Holly Dye

While doing the first radio interview I have done in a number of years I was asked the question of how and why I got into this line of work. Having the opportunity to answer that question enabled me to reflect on what really has brought me to this point. Honestly, it is strange that I have been led to a place where I am working with the exact people and subject matter than I wanted to avoid. I wanted to have a simple, drama free life where I got to work with children and be helpful to families. I wanted to make sure children I tested or taught as a child development major did better because of my work. Just when I was graduating and the world of opportunity should have opened, I realized that with a degree I would make slightly more than minimum wage. Add the college loans that would soon be due and I quickly realized I needed additional work. Who knew that the weekend job I would find would change the course of my life.

For twenty dollars per urine sample, I would go to jails and prisons, listen to stories and collect urine to see how many offenders were under the influence at the time of arrest. The stories I would hear would change my life. Actually, that isn”t exactly correct. The answers were a coded response, it was actually the looks on those faces that I would see time and time again. The faces I saw were white and black. They were male and female. They belonged to individuals who had committed crimes against humanity and property. Some had heartlessly taken the life of another, some even taking the life of a child.

I was not there to do anything other than collect information. I never got a full story, at least not at that job. The full stories would come much later. What I did “get” fully was that the pain of a childhood filled with drug-fueled neglect and abuse scars the life of adults. It would be years later when I would recognize the apathy, fear and pain on the faces of children. It was then I recognized the ripple effects that addiction and abuse passes on to another generation of drug endangered children. Drug fueled abuse has no conscience, it has no memory. It has no loyalty to anything or anyone but the drugs of abuse.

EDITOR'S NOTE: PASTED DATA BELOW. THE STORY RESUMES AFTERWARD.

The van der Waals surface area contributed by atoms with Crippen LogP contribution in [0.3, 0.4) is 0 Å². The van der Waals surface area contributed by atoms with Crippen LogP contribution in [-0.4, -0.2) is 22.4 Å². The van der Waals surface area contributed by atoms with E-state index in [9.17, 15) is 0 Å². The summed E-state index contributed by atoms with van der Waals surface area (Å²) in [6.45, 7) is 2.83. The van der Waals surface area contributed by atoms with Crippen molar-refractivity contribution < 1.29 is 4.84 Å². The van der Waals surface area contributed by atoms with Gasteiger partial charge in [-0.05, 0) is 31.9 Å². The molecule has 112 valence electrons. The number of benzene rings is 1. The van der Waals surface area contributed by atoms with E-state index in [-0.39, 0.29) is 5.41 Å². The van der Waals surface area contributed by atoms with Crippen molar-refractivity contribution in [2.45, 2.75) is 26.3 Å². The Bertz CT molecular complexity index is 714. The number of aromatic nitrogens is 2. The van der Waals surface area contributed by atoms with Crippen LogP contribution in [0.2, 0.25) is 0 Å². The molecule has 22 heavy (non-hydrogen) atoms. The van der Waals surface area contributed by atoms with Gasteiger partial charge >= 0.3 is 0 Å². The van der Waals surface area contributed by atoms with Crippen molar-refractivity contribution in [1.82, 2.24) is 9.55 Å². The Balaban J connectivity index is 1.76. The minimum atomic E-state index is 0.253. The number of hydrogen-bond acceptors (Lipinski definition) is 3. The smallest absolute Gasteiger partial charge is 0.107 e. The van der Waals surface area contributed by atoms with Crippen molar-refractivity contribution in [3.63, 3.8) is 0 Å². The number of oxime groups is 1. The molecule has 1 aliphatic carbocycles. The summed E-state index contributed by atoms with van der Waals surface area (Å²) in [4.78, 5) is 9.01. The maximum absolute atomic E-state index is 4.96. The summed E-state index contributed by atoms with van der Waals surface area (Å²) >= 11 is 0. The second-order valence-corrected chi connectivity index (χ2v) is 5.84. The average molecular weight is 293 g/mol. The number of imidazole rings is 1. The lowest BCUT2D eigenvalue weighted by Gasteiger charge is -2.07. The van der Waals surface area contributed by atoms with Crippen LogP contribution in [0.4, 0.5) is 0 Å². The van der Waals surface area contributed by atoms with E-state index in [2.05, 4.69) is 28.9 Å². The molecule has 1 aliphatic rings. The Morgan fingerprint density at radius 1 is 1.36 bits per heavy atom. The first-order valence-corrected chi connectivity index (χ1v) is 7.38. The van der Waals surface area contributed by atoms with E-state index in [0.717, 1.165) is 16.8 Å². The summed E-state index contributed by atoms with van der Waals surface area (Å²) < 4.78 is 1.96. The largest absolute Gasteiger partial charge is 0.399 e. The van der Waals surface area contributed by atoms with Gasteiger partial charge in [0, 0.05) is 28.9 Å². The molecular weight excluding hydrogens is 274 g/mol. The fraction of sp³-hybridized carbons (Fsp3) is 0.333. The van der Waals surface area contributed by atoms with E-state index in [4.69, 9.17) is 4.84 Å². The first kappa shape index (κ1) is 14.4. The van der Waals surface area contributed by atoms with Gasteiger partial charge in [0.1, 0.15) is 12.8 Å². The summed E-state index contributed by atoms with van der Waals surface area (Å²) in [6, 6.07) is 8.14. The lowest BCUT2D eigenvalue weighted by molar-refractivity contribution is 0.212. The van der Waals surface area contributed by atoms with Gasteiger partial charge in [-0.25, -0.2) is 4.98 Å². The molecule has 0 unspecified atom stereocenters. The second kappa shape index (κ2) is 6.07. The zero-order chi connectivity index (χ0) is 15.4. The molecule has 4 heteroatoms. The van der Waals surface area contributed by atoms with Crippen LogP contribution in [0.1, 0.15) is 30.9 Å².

It is for this reason that the National Drug Endangered Children Training and Advocacy Center was conceived and exists today. Since incorporating, we have helped over 120 children for whom the system could easily forget. There are a number of reasons these children may be more difficult to help. I will be sharing some of these stories in future weeks. I hope you will read, comment, and share. If you also believe in what we are working toward, I hope you will consider making a donation or helping spread the word by purchasing and wearing a Healing Hearts t-shirt during April, Child Abuse Prevention Month.

Your help will directly benefit families and children. We are committed to interrupting the impact of trauma in the lives of children. We thank you for joining these efforts to help children.

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The National Drug Endangered Children Training and Advocacy Center, Inc. is s 501c3 corporation that provides investigation assistance to professionals working with any aspect of a drug related child abuse case and advocacy for children whose circumstances require assistance to keep them from falling through system cracks. We are dedicated to also assisting recovering parents by offering a forum to discuss the realities of parenting in recovery.

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